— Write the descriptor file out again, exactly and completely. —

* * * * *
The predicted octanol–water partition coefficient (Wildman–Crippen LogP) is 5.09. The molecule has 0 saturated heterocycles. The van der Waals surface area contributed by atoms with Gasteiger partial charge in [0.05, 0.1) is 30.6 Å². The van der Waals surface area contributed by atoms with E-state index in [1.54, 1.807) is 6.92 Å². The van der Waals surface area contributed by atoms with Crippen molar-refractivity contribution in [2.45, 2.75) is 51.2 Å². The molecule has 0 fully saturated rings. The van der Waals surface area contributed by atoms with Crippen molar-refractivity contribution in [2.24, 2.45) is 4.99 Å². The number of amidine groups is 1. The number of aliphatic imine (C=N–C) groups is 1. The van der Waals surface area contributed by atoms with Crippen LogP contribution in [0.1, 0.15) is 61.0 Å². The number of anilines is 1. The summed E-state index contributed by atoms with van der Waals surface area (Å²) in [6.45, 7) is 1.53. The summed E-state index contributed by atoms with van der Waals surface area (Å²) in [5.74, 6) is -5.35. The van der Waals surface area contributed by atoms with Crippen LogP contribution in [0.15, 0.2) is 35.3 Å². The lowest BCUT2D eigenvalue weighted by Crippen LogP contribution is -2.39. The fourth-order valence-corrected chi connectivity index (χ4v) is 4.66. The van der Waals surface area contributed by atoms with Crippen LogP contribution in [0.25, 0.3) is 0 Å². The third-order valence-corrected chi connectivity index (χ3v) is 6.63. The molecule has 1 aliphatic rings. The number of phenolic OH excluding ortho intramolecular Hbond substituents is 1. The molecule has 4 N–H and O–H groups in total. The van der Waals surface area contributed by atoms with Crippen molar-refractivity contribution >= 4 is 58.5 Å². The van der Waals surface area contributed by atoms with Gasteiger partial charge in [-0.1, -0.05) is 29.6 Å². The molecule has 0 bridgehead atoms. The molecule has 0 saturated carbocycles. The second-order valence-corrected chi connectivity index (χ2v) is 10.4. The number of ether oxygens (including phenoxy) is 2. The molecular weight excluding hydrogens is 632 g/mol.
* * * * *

The predicted octanol–water partition coefficient (Wildman–Crippen LogP) is 5.09. The molecule has 0 saturated heterocycles. The van der Waals surface area contributed by atoms with Gasteiger partial charge in [0.05, 0.1) is 30.6 Å². The van der Waals surface area contributed by atoms with E-state index in [1.54, 1.807) is 6.92 Å². The van der Waals surface area contributed by atoms with Crippen molar-refractivity contribution in [2.45, 2.75) is 51.2 Å². The molecule has 0 fully saturated rings. The van der Waals surface area contributed by atoms with Crippen molar-refractivity contribution in [2.24, 2.45) is 4.99 Å². The number of amidine groups is 1. The number of aliphatic imine (C=N–C) groups is 1. The van der Waals surface area contributed by atoms with Crippen LogP contribution in [0.1, 0.15) is 61.0 Å². The number of anilines is 1. The summed E-state index contributed by atoms with van der Waals surface area (Å²) in [6.45, 7) is 1.53. The summed E-state index contributed by atoms with van der Waals surface area (Å²) in [5.74, 6) is -5.35. The van der Waals surface area contributed by atoms with Crippen LogP contribution in [0.15, 0.2) is 35.3 Å². The lowest BCUT2D eigenvalue weighted by Crippen LogP contribution is -2.39. The fourth-order valence-corrected chi connectivity index (χ4v) is 4.66. The van der Waals surface area contributed by atoms with Crippen LogP contribution in [0.25, 0.3) is 0 Å². The third-order valence-corrected chi connectivity index (χ3v) is 6.63. The molecule has 1 aliphatic rings. The number of phenolic OH excluding ortho intramolecular Hbond substituents is 1. The molecule has 4 N–H and O–H groups in total. The van der Waals surface area contributed by atoms with Crippen molar-refractivity contribution >= 4 is 58.5 Å². The van der Waals surface area contributed by atoms with Gasteiger partial charge in [-0.1, -0.05) is 29.6 Å². The molecule has 0 bridgehead atoms. The molecule has 0 saturated carbocycles. The second-order valence-corrected chi connectivity index (χ2v) is 10.4. The number of ether oxygens (including phenoxy) is 2. The molecular weight excluding hydrogens is 632 g/mol.